Senator Heller Attacks BLM's Wilderness Study Areas

Senator Dean Heller appears to be launching an all-out attack on Nevada’s Wilderness Study Areas (WSAs). He is planning on introducing legislation soon that will remove Congressional protection for most of Nevada’s wildest and most beautiful WSAs. Places like the Park Range, Robert’s Mountain, Goshute and Morey Peak could see mining, oil and gas leasing or power lines. These WSAs are some of the most remote, beautiful and sensitive landscapes managed for us by the BLM in Nevada. They are truly the best of the best and the BLM was directed by Congress to protect these areas' Wilderness values until Congress determined whether or not to designate them as Wilderness. Nevada has about 63 Wilderness Study Areas remaining, totaling 2.5 million acres scattered throughout the state. We must keep them as Wilderness Study Areas until a public lands process carefully reviews each and every area with full public involvement. Our Congressional delegation has done this many times in the past, working in a bi-partisan manner to involve us all. Heller’s attempt to circumvent public involvement is shameful!

Take Action now: Call Senator Heller’s office in Reno 775-686-5770 or in Las Vegas 702-388-6605 and tell him you do not want him to get rid of BLM’s Wilderness Study Areas!

Photo: Silver Peak WSA

Senator Heller plans to immediately get rid of all WSAs that were deemed by the BLM to be of more value for development uses (non-suitable) than Wilderness uses. Those areas that the BLM felt should be Wilderness (suitable) would be scheduled for release in 2-5 years if Congress doesn’t designate them as Wilderness before then.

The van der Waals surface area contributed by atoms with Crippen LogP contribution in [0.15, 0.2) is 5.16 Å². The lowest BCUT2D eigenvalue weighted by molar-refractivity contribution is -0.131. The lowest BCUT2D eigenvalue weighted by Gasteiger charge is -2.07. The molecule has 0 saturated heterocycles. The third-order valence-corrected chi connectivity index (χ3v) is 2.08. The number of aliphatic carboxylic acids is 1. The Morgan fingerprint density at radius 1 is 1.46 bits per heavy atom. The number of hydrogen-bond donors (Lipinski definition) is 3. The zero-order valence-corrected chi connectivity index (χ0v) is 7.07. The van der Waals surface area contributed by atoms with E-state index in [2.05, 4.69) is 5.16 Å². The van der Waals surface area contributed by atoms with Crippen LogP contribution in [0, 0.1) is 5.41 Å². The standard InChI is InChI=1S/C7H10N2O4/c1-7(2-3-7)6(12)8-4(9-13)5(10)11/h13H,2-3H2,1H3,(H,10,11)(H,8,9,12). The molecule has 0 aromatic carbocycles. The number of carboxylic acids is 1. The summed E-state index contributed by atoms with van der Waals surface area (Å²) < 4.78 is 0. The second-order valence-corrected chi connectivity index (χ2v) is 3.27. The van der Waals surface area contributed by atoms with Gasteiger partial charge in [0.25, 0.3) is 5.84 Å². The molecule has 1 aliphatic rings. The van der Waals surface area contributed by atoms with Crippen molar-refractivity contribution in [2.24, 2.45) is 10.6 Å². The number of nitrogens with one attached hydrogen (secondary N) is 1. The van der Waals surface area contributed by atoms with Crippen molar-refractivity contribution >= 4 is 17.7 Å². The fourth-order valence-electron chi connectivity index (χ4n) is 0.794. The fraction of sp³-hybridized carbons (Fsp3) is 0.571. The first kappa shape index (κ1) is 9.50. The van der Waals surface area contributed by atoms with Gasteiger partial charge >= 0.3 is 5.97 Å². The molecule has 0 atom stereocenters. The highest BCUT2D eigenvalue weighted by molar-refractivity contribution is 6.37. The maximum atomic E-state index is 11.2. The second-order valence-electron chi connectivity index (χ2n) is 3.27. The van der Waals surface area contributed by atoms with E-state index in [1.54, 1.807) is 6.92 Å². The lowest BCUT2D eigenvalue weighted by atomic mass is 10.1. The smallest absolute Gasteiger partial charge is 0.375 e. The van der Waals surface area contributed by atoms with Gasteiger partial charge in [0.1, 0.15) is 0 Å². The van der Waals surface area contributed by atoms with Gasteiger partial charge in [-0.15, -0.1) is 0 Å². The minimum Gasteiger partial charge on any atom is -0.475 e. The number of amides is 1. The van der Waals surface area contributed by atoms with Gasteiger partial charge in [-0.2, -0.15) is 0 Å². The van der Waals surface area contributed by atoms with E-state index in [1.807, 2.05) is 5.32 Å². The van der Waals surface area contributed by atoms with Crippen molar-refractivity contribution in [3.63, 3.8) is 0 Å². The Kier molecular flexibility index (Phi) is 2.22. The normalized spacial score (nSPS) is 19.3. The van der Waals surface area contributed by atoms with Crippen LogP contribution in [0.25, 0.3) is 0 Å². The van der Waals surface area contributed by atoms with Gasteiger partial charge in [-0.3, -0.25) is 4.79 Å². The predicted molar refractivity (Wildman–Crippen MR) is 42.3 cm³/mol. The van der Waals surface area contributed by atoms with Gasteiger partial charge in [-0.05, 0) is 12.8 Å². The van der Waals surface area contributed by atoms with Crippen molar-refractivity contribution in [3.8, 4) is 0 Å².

There is often confusion as to what “non-suitable” and “suitable” recommendations mean. After the BLM initially inventoried and designated Nevada’s WSAs around 1980, they conducted a study and analysis that weighed the Wilderness values against other more development values. Using this information, the BLM made recommendations to Congress on which WSAs - or portions of WSAs - were “suitable or non-suitable” for Wilderness. In the 1980’s the BLM may have felt that other potential development values outweighed the Wilderness values in certain areas. Nonetheless, every WSA has Wilderness values. Though because so much time has gone by, those 30 year old recommendations have been given little if any attention by Congress when designating Wilderness.

Following direction by Congress, the BLM identified about 100 WSAs in Nevada by 1980, all of which had outstanding Wilderness values. Over the years, some of these areas have been designated as Wilderness.


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